Non-Blocking Benchmark

A couple of weeks ago I asked the question “Why non-blocking?”. And I didn’t reach a definitive answer, although it seemed that writing non-blocking code is not the better option – it’s not supposed to be faster or have higher throughput, even though conventional wisdom says it should.

So, leaving behind the theoretical questions, I decided to do a benchmark. The code is quite simple – it reads a 46kb file into memory and then writes it to the response. That’s the simplest scenario that’s still close the the regular usecase of a web application – reading stuff from the database, performing some logic on them, and then writing a view to the client (it’s disk I/O vs network I/O in case the database is on another server, but let’s disregard that for now)

There are 5 distinct scenarios: Servlet using BIO connector, Servlet using NIO connector, Node.js, Node.js using sync file reading and Spray (a scala non-blocking web framework). Gatling was used to perform the tests, and was run on a t2.small AWS instance; the application code was run on a separate m3.large instance.

The code used in the benchmark as well as the full results are available on GitHub. (Note: please let me know if you spot something really wrong with the benchmark that skews the results)

What do the results tell us? That it doesn’t matter whether it’s blocking or non-blocking. Differences in response time and requests/sec (as well as the other factors) are negligible.

Spray appears to be slightly better when the load is not so high, whereas BIO happens to have more errors on a really high load (but being fastest at the same time), Node.js is surprisingly fast for a javascript runtime (kudos to Google for V8).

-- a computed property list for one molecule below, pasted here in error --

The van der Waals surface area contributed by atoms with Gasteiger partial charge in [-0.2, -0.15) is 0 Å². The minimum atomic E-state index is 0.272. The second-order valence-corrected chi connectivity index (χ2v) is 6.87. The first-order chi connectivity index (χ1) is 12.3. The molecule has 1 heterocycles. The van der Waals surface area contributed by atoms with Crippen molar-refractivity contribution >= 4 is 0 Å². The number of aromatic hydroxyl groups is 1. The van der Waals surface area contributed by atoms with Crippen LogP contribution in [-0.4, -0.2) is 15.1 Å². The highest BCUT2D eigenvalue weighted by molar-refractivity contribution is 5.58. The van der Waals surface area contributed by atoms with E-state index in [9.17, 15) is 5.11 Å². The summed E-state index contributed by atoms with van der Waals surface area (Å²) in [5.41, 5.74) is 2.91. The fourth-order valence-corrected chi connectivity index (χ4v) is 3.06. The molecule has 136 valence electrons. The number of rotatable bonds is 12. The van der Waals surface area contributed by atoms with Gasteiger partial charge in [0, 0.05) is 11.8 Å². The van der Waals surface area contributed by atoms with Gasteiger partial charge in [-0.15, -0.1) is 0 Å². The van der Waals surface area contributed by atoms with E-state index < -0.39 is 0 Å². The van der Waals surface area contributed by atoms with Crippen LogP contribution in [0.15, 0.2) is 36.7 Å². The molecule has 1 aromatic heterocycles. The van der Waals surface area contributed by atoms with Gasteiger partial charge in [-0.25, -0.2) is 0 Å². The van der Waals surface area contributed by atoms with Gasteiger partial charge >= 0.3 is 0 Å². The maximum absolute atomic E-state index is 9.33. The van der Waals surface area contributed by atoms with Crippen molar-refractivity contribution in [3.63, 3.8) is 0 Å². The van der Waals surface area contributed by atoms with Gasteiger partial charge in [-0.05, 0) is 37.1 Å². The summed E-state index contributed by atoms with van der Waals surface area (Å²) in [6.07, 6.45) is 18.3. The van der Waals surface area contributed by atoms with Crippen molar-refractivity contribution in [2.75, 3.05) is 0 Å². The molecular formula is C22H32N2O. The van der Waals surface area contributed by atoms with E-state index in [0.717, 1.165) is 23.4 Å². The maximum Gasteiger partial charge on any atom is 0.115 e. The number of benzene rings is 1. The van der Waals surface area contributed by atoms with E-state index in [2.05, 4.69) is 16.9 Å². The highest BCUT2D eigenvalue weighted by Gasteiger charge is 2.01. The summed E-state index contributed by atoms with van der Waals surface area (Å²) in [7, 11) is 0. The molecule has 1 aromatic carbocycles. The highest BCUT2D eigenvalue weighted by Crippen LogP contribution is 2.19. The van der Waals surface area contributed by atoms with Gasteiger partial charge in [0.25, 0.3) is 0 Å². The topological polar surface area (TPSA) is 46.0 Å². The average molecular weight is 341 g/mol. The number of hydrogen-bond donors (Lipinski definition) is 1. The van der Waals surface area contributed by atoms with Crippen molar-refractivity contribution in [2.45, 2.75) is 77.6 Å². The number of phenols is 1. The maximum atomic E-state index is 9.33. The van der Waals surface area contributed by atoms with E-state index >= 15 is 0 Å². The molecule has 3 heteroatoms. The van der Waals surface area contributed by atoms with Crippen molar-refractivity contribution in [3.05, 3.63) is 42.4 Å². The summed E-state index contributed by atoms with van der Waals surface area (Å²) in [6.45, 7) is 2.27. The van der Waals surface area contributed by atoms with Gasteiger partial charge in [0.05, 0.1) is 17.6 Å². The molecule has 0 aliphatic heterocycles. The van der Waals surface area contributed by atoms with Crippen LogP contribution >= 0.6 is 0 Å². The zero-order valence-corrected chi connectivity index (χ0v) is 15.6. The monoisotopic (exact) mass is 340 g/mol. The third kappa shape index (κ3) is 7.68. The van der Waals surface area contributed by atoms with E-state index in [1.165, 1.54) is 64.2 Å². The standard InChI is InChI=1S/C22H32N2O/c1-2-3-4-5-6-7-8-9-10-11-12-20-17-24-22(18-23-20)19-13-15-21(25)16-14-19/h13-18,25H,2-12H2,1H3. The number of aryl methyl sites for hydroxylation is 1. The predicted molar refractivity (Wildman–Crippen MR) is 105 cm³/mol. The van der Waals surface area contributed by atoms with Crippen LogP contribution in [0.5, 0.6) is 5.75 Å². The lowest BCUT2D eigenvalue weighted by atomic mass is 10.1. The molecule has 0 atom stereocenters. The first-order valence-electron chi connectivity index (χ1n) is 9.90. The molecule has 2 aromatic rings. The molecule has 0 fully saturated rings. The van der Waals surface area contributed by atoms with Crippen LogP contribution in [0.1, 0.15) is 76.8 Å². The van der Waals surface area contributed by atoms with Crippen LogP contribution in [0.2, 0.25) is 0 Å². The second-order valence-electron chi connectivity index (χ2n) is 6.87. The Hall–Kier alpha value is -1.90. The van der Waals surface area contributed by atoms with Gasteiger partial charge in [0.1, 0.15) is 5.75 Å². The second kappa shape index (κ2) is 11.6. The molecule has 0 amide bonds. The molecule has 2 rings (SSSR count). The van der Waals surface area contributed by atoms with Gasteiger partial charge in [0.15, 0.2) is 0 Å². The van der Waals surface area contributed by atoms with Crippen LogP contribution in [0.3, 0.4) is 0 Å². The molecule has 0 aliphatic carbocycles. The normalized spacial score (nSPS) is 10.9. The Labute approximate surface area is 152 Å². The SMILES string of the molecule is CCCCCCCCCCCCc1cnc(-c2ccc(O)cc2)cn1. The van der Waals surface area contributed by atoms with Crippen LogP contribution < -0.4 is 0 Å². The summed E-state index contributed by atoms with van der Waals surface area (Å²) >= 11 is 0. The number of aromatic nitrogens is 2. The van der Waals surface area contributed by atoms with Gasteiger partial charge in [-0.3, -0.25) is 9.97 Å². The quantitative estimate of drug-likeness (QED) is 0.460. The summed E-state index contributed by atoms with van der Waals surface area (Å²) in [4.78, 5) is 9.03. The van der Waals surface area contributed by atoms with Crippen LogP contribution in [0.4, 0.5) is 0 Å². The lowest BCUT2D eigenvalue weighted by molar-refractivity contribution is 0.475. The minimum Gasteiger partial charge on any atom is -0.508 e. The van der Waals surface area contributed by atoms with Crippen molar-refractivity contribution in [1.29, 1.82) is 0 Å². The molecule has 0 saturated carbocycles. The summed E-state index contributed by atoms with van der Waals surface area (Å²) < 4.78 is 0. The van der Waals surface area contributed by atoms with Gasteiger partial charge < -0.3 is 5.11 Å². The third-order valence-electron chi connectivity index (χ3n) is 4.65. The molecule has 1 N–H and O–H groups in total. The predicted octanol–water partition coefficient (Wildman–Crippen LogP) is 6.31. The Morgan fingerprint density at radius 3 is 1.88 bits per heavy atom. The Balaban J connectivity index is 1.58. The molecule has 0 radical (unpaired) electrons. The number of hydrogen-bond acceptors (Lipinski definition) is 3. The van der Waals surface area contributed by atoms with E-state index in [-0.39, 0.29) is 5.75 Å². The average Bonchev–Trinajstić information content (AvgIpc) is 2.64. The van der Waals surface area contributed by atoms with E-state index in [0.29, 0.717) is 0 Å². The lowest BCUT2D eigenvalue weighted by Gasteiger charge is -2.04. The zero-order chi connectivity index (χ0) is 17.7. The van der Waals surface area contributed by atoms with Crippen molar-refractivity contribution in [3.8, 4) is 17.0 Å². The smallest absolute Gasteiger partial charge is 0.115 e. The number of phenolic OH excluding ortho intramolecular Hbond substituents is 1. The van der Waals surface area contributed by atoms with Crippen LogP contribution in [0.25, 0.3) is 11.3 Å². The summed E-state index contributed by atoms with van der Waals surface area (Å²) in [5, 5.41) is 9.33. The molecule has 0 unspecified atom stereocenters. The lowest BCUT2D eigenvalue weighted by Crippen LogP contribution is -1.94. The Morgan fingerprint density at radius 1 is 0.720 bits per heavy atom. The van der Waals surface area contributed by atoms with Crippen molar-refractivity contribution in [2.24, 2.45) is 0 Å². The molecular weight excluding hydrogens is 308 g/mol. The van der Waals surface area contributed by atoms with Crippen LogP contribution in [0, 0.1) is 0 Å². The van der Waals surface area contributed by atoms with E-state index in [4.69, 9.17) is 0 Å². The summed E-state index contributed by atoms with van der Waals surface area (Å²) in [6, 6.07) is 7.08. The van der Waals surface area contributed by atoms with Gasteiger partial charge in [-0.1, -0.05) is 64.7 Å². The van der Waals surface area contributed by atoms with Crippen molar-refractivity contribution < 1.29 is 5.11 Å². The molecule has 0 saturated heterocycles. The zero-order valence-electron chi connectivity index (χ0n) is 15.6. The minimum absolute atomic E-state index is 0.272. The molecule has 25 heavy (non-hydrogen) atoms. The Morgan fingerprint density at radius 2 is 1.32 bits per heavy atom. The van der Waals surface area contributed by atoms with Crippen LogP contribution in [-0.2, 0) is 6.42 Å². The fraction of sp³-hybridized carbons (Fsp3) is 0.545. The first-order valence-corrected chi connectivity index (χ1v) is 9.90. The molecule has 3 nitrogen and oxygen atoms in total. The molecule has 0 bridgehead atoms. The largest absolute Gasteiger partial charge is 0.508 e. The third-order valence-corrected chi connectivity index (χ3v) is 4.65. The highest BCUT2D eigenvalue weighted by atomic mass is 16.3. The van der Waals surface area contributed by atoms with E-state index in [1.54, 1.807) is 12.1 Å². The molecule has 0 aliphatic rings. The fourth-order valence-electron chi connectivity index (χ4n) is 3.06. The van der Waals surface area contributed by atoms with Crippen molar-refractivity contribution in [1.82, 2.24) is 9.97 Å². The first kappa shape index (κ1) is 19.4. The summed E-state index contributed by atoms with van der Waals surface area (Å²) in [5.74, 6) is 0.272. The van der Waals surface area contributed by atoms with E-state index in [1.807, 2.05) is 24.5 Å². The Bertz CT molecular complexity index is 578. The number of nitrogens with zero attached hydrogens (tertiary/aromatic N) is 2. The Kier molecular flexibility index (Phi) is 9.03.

The differences in the different runs are way more likely to be due to the host VM current CPU and disk utilization or the network latency, rather than the programming model or the framework used.

After reaching this conclusion, the fact that spray is seemingly faster bugged me (especially given that I executed the spray tests half an hour after the rest), so I wanted to rerun the tests this morning. And my assumption about the role of infrastructure factors could not have been proven more right. I ran the 60 thousand requests test and the mean time was 3 seconds (for both spray and servlet), with a couple of hundred failures and only 650 requests/sec. This aligned with my observation that AWS works a lot faster when I start and delete cloud formation stacks early in the morning (GMT+2, when Europe is still sleeping and the US is already in bed).

The benchmark is still valid, as I executed it within 1 hour on a Sunday afternoon. But the whole experiment convinced me even more of what I concluded in my previous post – that non-blocking doesn’t have visible benefits and one should not force himself to use the possibly unfriendly callback programming model for the sake of imaginary performance gains. Niche cases aside, for the general scenario you should pick the framework, language and programming model that people in the team are most comfortable with.